Meat is murder – save the rhino, save the cows and chickens and …
If someone ever told me to consider Daisy the Cow while I glided my sharp knife through a fleshy, bloodied steak, I would have stabbed them with the same blade. Well, at least mocked them with some bushveld braaivleis bravado. But that is all in the past.
Now I am far more inclined to use that blade to exact Daisy’s revenge. So why the change? It is simple. I visited an abattoir.
I recently went to the house of death (that’s what I am calling it now despite the unpopularity at dinner parties) to become informed. I wanted to answer the chic, but essential modern questions, where does my food come from? And more importantly, how did it get there?
We all know the first bit. The animal is birthed through the regular mammalian process, it lives, it eats, it is killed and we buy it in neatly packaged anthropocentric convenience.
It is the grim details of the how, the process of slaughter that will take the cow’s severed hoof and beat your ignorant bliss into awakened activism.
Hundreds of crowded cattle are fed in excess to quickly fatten them up so more can replace them, constantly driving up abattoir’s profit margins and satiating our carnivorous desires.
Mass production is inconvenient when you show off your new vintage coffee table and one of your guests says “Wow, I love that, bought one a few weeks ago.”
It is a bleak reflection of human excess when the items of production are feeling and breathing animals with personalities.
Abattoirs will tell you that mechanisms are in place to ensure the animal experiences minimal suffering. The way the abattoir is designed means the cattle can’t see what is going on in front of them and won’t get stressed. These are convenient utterances used to sooth the animal lover’s distress.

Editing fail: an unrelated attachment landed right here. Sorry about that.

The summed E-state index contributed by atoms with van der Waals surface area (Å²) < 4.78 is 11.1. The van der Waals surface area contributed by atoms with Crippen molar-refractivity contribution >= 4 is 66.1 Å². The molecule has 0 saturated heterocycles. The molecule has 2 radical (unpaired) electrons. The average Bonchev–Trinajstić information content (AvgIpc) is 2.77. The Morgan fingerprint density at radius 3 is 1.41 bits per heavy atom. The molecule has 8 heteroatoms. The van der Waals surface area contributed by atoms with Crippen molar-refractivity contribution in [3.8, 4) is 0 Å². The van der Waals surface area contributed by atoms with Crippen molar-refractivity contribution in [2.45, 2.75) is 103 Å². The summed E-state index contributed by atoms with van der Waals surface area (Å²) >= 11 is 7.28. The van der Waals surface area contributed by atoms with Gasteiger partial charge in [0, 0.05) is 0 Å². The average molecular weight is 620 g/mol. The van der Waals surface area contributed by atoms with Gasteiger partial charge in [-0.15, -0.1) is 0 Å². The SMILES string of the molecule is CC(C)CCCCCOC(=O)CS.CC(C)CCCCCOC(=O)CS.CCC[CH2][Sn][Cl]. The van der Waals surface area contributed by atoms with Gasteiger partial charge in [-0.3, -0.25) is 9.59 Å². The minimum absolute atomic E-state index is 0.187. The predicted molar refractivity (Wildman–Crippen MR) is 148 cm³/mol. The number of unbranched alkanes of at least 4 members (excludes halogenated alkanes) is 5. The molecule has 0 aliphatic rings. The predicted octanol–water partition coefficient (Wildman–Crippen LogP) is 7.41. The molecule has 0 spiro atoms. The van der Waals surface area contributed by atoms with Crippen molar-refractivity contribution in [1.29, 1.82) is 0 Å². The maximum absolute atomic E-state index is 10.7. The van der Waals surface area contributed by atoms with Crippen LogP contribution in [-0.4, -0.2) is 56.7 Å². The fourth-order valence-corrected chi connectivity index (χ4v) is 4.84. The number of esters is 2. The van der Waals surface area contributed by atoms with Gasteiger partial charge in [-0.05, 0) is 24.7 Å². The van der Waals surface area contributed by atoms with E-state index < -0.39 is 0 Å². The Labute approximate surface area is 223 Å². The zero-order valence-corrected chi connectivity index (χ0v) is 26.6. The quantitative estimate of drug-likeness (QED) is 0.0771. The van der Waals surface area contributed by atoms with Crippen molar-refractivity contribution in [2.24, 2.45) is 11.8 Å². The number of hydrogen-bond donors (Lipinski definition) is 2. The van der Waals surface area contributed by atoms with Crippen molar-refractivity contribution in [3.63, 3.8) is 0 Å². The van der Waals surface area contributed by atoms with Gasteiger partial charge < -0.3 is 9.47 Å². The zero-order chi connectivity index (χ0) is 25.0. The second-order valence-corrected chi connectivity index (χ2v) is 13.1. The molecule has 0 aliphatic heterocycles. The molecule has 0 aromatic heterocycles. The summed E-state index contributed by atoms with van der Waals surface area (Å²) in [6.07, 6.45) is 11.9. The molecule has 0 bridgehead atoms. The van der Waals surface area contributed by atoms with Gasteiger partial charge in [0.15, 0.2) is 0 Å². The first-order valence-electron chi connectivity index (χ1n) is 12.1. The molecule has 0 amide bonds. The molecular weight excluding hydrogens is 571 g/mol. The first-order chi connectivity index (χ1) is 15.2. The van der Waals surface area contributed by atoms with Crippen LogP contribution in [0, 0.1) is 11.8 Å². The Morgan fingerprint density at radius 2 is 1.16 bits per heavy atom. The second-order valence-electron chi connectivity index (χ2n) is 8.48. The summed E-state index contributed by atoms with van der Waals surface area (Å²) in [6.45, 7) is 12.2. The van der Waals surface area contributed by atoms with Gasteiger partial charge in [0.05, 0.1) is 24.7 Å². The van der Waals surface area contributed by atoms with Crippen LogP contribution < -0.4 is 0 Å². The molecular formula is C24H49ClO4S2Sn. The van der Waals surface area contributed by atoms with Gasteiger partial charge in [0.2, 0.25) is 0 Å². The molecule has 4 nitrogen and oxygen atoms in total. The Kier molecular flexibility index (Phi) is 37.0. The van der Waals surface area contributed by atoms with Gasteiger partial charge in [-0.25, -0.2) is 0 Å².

Cattle are bunched together along an S-shape path to death. They undoubtedly become aware of their imminent demise. Daisy who is in the front enters a tiny box restricting all her movement. It’s at this point that Daisy’s kinsfolk start frantically trying to backpedal. They’ve seen and smelt it. They know it is coming. And they are thinking for the loathing of beef stroganoff how do we escape?
The stun-gun shoots Daisy into unconsciousness. The loud thud of her body will crush the brazen carnivore out of you. While still alive, but stunned, Daisy’s ankle is shackled with a crude chain. She is then hoisted onto the production line. Her throat is slit shedding 16 litres of blood from her still warm, maimed and undignified body.
A small blade whittles away her skin. Before the process is completed patches of brown hang loosely from her fleshy mass. Her tail limply sways with the changing motion of the knife.
The saw’s electric shrill sounds Daisy’s last moment of being if not alive, at least whole. Metal teeth hungrily feast along a straight line splitting her in two. She is neatly packaged and ready for your bloodied pleasure.
If it sounds violent, inhumane and reprehensible, it is because the way winged and hooved animals are kept and slaughtered is exactly that.
Consider the person who jumps out of airplanes weeping with self-righteousness that they are saving the rhinos. Another kisses his little pups and kittens as if they were one of the family. They both sit down and talk about how wonderful animals are while they commit a treacherous unintended irony. Mmm Daisy tastes good.
Originally appeared in The Witness.